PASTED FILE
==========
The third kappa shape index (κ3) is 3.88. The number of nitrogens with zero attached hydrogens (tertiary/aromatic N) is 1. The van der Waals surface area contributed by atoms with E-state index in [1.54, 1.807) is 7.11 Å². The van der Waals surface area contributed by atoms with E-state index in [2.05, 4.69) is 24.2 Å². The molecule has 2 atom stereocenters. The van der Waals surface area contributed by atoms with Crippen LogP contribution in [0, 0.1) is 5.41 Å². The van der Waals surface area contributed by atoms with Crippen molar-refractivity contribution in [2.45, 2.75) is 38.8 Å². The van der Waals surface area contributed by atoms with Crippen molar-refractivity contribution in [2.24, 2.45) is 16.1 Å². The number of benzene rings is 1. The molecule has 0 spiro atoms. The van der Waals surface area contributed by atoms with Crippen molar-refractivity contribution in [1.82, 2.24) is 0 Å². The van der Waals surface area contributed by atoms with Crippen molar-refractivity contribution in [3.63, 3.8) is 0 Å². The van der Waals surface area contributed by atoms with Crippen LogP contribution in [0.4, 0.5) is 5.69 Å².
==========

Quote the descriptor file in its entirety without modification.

The third kappa shape index (κ3) is 3.88. The number of nitrogens with zero attached hydrogens (tertiary/aromatic N) is 1. The van der Waals surface area contributed by atoms with E-state index in [1.54, 1.807) is 7.11 Å². The van der Waals surface area contributed by atoms with E-state index in [2.05, 4.69) is 24.2 Å². The molecule has 2 atom stereocenters. The van der Waals surface area contributed by atoms with Crippen LogP contribution in [0, 0.1) is 5.41 Å². The van der Waals surface area contributed by atoms with Crippen molar-refractivity contribution in [2.45, 2.75) is 38.8 Å². The van der Waals surface area contributed by atoms with Crippen molar-refractivity contribution in [2.24, 2.45) is 16.1 Å². The number of benzene rings is 1. The molecule has 0 spiro atoms. The van der Waals surface area contributed by atoms with Crippen molar-refractivity contribution in [1.82, 2.24) is 0 Å². The van der Waals surface area contributed by atoms with Crippen molar-refractivity contribution in [3.63, 3.8) is 0 Å². The van der Waals surface area contributed by atoms with Crippen LogP contribution in [0.4, 0.5) is 5.69 Å².